PowerPoint Tip – How Attitude Affects Your Presentation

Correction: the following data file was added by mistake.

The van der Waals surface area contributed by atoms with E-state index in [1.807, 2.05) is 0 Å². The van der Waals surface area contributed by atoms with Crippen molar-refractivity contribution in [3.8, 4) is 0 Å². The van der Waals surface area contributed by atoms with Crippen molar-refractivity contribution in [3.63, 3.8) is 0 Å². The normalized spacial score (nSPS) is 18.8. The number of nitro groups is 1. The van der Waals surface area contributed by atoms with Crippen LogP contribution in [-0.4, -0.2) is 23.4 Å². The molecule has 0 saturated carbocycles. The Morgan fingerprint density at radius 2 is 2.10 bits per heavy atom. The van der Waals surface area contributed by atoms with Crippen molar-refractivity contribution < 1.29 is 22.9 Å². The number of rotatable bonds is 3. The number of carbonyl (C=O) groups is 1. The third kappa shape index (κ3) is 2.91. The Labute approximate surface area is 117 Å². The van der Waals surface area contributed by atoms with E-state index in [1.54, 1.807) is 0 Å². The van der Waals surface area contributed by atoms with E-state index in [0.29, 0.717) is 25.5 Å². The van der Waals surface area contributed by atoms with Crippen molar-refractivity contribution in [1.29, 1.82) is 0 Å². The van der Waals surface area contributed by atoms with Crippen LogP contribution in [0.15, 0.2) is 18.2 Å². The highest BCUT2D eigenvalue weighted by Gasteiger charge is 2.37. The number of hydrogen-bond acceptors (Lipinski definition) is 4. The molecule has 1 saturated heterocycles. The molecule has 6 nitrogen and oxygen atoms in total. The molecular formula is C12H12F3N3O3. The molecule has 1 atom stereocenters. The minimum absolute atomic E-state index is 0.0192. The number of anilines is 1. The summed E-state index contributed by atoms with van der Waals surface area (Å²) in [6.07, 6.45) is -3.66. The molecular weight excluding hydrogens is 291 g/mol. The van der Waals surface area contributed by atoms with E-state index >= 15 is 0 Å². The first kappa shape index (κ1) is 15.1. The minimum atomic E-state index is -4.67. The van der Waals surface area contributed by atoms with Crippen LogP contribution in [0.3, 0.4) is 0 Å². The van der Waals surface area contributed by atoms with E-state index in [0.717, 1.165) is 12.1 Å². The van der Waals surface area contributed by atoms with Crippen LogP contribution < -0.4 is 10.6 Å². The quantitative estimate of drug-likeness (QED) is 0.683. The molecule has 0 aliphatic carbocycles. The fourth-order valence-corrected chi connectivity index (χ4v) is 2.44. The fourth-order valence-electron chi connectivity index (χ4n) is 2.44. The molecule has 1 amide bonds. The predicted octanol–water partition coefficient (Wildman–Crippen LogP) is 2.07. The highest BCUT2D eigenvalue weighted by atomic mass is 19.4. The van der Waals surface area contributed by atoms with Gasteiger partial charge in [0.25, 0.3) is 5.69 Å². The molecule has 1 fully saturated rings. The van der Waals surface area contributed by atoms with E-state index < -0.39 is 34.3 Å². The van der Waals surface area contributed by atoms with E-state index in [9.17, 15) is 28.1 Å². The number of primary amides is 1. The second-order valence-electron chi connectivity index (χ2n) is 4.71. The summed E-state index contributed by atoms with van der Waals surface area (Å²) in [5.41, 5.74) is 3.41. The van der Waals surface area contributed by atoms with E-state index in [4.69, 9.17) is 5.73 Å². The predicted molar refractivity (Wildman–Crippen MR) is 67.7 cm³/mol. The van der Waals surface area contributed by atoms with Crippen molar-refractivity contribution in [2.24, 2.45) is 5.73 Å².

When you are presenting, certainly your message and key points are important. But perhaps as important is your attitude towards your audience and your material. Attitude is not something that most of us consciously consider on a daily basis – but perhaps we should. I am sure we have all seen presentations that suffered from a lack of interest in the topic by the presenter or contempt for the audience by the presenter. In either situation, the presenter may have tried to hide their true feelings, but the audience can pick it up in an instant. I have been thinking more about attitude since I have been reading Jeffrey Gitomer’s new book “Little Gold Book of Yes! Attitude”. Jeffrey is someone I have admired for a number of years for his straightforward style and his approach to business. It doesn’t hurt that he started switching to visual slides for his presentations years ago, well before many others were thinking about it. This book is about how you can create a Yes! attitude in all aspects of your life. I highly recommend it and I am happy to be a part of the expert team he has involved in launching the book on Amazon today. Many of you know that I rarely recommend other resources because my quality standards are high. I can tell you that this easy to read little book certainly will have a place on my re-read shelf. And if you buy it on Amazon today the launch team has arranged for a whole host of bonuses for you – more on that later. Here are two ideas that I think presenters can immediately apply. On pages 28 & 29 he talks about how it is so important to phrase your ideas in terms of the other person, not in terms of yourself. This is critical when structuring your presentation. You must always analyze the audience first before you decide what you will say or else the presentation won’t be about what they need to hear. I have seen too many presentations where the attitude was clearly “Look how great I am” instead of “How can I be of service to help you”. The second idea is on pages 192 & 193, almost the end of the book. On these pages Jeffrey talks about how part of a Yes! attitude is quickly getting over the inevitable bad things that will happen in our lives. When you apply this to presentations, we must remember to get over the problems that will occur, such as equipment failure, poor room lighting, grumpy audience members and so many more. The quicker we get over these things, the quicker we get back to delivering the high quality information the audience came to hear. There are many more great ideas of course, but these are two that I think presenters can immediately apply. I think you should buy this book for your own library, but why buy it today on Amazon? As part of the launch, Jeffrey has put together a list of experts including Ty Boyd, Jack Canfield, Harvey Mackay and Victoria Labalme who are offering some downloadable bonuses if you buy the book today on Amazon and send your receipt to firstname.lastname@example.org. These bonuses include reports, book chapters and audio files that will help you in many areas of your life (see the full list at http://www.gitomer.com/yes). So, to get these bonuses, go to Amazon.com with this link http://snipurl.com/16mzr and buy the book. Then, e-mail your receipt to email@example.com and you will get a link to all the downloadable material.